Category Archive 'Wedge-tailed Eagle'

13 Oct 2016

From Down Under

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wedge-tailedeagle
On Nullarbor Plain near Cocklebiddy, Western Australia… a very isolated part of Australia with nothing but views of saltbush in all directions: Wedge-tailed Eagle (Aquila audax) munching road-killed kangaroo.

15 Aug 2015

Wedge-Tailed Eagle Nails Drone

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It’s Aquila audax, the largest bird of prey in Australia.
These eagles can have wing spreads of up to 7′ 5″ (2.27 m). Pure death on drones.

Slow-motion video:

Via Ratak Mondosico.

04 Feb 2007

British Paraglider Attacked By Eagles

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Wedge-tailed Eagle (Aquila audax)

Reuters:

Britain’s top female paraglider has cheated death after being attacked by a pair of “screeching” wild eagles while competition flying in Australia.

Nicky Moss, 38, watched terrified as two huge birds began tearing into her parachute canopy, one becoming tangled in her lines and clawing at her head 2,500 meters (8,200ft) in the air.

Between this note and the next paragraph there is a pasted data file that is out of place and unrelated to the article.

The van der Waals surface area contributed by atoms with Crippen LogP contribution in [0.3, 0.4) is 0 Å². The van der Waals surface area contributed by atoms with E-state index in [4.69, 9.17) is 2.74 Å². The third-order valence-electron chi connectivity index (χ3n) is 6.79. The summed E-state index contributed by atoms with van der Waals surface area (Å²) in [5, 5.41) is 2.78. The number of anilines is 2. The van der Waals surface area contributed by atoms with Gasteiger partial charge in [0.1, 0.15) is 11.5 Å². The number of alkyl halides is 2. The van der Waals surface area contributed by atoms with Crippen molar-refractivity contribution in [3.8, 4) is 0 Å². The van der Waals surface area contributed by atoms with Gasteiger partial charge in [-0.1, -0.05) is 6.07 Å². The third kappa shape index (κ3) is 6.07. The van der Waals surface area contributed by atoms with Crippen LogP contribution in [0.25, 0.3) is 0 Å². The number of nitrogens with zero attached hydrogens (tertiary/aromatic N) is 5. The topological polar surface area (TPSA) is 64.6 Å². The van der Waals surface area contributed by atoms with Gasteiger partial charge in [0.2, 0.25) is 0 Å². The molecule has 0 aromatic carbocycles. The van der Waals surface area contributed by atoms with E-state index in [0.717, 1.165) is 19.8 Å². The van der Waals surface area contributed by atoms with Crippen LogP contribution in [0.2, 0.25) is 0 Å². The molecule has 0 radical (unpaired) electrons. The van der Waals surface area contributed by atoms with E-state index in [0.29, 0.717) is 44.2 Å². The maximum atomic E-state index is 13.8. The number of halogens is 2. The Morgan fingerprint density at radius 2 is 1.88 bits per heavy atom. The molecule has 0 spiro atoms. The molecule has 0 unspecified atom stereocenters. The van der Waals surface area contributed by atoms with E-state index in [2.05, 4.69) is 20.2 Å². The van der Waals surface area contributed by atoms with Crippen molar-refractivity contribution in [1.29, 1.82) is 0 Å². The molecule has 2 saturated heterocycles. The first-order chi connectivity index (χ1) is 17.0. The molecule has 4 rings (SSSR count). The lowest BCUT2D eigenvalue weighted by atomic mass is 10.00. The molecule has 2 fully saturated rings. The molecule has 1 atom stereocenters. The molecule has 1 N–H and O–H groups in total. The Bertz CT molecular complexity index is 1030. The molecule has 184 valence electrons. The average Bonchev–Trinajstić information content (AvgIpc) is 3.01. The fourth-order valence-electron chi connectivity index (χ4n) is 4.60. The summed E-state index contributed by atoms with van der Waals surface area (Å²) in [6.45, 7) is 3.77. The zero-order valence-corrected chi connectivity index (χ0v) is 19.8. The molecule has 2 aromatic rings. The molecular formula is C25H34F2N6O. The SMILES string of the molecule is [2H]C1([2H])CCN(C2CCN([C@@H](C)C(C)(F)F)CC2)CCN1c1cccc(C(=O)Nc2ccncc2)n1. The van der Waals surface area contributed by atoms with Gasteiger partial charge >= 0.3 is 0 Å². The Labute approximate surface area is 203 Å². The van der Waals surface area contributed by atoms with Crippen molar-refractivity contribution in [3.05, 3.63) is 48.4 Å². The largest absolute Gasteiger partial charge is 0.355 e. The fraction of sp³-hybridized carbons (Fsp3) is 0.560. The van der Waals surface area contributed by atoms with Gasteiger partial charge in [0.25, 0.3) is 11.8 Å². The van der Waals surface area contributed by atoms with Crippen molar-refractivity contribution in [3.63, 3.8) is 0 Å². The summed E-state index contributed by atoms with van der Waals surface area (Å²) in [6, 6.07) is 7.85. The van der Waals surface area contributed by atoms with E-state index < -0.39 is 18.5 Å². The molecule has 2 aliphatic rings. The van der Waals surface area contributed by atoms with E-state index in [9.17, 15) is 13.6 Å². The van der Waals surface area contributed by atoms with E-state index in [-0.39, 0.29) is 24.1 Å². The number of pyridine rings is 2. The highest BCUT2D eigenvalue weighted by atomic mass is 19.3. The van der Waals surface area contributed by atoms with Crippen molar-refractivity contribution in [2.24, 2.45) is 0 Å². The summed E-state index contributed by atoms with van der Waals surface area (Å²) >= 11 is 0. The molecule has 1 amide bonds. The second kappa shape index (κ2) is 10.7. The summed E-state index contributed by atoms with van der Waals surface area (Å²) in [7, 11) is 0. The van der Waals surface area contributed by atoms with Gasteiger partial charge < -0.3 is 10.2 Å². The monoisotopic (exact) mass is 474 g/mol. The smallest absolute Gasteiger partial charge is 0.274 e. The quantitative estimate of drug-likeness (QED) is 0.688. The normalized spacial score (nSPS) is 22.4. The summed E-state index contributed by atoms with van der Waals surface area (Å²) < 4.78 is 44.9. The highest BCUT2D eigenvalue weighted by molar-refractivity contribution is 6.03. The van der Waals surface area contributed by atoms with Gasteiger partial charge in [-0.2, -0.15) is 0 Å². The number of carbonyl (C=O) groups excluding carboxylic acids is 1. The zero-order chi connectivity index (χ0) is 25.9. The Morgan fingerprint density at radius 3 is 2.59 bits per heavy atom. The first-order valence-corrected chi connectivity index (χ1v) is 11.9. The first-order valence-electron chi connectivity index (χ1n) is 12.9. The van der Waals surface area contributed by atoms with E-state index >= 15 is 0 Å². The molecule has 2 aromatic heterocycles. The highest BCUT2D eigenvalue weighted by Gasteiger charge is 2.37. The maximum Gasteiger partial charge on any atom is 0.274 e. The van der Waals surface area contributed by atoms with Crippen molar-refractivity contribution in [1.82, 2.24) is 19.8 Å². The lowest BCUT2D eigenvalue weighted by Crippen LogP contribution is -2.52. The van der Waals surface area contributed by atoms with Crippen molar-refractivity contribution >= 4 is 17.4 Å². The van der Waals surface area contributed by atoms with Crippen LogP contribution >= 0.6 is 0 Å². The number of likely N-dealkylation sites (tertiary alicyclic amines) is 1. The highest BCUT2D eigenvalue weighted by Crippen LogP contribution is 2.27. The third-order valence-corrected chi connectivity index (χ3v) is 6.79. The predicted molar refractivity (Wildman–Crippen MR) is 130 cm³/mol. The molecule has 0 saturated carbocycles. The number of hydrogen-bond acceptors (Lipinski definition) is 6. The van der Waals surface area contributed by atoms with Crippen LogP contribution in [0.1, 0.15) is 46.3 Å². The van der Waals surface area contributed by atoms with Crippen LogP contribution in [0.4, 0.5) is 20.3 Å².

“I heard screeching behind me and a eagle flew down and attacked me, swooping down and bouncing into the side of my wing with its claws,” Moss told Reuters on Friday.

“Then another one appeared and together they launched a sustained attack on my glider, tearing at the wing.”

The encounter happened on Monday while Moss — a member of the British paragliding team — was preparing for world titles this month at Manilla in northern New South Wales state.

One of the giant wedge-tailed eagles became wrapped in the canopy lines and slid down toward Moss, lashing at her face with its talons as her paraglider plummeted toward the ground.

“It swooped in and hit me on the back of the head, then got tangled in the glider which collapsed it. So I had a very, very large bird wrapped up screeching beside me as I screamed back,” Moss said.

She said she thought about dumping her parachute-style canopy and using the reserve.

“But then I would have been descending on my reserve as the birds continued shredding it, which I wasn’t happy about,” she said.

Wedge-tailed eagles are Australia’s largest predatory birds and have a wing-span of more than two meters.

Hat tip to Karen Myers.


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